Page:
Wednesday, December 4, 2013

Kids and Computers

Are you like most adults that believe that kids can do anything on computers? I hear from so many parents that when ever they have a problem with their computer or device they ask their kids and they "fix" it for them. I will admit that my kids, growing up with this technology, have an advantage, a comfort that many adults don't have, but I think we are doing them a dis-service to assume they know what they are doing. They don't know, they're just not afraid to try. They aren't teaching our kids how to use the computers in school, but they are using computers in school. I think the teachers don't know how to use them and they believe, like so many adults that the kids know what they are doing. We are putting our kids at a disadvantage with this kind of development.

When I started teaching computers in 1997 most of the work I got was in companies that were upgrading to Windows 95 from Windows 3.1 as well as Office 95. These were big changes for businesses with the more graphic Windows Operating System and the introduction of Outlook. Companies invested in teaching people how to use the software then because they knew that most people were new to it, and the adjustment from the typewriter to the computer, from mailings to email, from daily planners to virtual calendars was going to be huge. They were right to train their work force and created a more efficient group because of it. Now, it is assumed you know what you are doing, it is assumed you can "figure it out." Technology is moving at a rapid pace and the changes are hard to fully absorb into our work day. This rapid pace added with no training is making for a less efficient and effective work force than ever before.

When people would take my classes they nearly always were shocked by what they didn't know. I was sometimes amazed myself when I would assume a certain level of knowledge and then find someone in the class that didn't know anything about that. I would assume most people knew what a cursor was or Undo, but people didn't/don't. And this is true for the kids, too.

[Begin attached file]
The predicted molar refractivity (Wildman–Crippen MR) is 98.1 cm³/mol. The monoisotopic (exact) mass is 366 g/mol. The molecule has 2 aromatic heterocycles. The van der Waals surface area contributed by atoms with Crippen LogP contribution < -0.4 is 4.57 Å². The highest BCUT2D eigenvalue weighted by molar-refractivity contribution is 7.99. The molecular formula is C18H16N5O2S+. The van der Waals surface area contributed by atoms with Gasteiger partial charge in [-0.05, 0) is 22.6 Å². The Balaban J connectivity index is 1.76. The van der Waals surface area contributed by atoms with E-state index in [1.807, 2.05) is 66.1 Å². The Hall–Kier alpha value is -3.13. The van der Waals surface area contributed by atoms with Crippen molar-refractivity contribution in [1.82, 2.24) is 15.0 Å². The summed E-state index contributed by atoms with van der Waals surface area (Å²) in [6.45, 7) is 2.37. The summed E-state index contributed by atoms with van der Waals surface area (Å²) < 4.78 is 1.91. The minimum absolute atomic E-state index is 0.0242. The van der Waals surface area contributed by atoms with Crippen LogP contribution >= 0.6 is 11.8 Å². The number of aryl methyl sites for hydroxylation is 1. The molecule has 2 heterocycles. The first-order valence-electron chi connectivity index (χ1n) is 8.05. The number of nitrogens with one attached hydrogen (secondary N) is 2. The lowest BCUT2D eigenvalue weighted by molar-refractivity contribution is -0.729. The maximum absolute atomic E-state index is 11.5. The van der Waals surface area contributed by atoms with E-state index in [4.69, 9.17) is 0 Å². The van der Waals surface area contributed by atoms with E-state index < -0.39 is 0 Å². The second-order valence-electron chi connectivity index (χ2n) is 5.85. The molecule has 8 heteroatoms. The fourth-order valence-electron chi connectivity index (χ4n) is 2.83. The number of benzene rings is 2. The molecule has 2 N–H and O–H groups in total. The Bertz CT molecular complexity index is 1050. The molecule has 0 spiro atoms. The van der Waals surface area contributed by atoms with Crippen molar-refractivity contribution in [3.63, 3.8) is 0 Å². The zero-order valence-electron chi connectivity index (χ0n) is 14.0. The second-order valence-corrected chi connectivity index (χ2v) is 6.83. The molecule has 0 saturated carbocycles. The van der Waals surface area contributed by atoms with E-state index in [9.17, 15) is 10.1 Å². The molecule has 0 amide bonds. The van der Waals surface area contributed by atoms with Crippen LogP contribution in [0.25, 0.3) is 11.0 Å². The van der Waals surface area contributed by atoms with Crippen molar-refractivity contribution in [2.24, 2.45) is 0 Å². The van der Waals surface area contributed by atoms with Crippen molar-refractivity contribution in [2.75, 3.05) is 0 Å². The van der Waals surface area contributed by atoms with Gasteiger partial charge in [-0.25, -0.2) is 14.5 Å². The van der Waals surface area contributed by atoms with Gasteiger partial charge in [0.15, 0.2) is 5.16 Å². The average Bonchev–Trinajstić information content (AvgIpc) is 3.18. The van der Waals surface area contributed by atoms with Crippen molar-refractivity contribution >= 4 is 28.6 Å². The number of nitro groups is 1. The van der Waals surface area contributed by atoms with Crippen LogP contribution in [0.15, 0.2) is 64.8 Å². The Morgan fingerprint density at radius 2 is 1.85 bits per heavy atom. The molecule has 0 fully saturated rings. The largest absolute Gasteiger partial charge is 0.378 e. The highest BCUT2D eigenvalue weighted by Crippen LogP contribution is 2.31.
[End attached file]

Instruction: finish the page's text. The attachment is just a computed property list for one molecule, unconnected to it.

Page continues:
The speed of the development of technology and software infiltrates our way of being. We no longer try to create something long lasting, we just try to make it print either on paper or into a PDF. We don't utilize our internet software well, we just try to get where we're going in the moment. Microsoft Word is a very powerful program. People find it "buggy" and even frustrating, and there were times when I would agree with people, but now I realize, more often than not, it's the user that doesn't know what they're doing that is causing the frustrations, not the program. There are so many fantastic tools that you can use to make your life easier over the long haul, Styles, Themes, AutoText, Bookmarks, Setting Tabs properly, using Tables correctly... so much more. But people don't bother to learn these tools, they just fight with the program until they can get it the way they want it to look. But the next time they want to use that document for something? Forget it, you can't, because everything will go "wacky" on them and they'll blame it on the program. Excel and PowerPoint are the same.

And we're not teaching our kids how to use the programs either. We're just hoping they'll keep up and that their work will "print" okay. Some things I use to do for companies were probably more in the way of art and might no longer be useful, but the tools I can use and teach people how to use are still valuable, they might take a little more time on the front end, but in the long run you will save time and energy because you won't be frustrated and it will "work."

I wish we'd teach or kids that... but instead we keep racing along.

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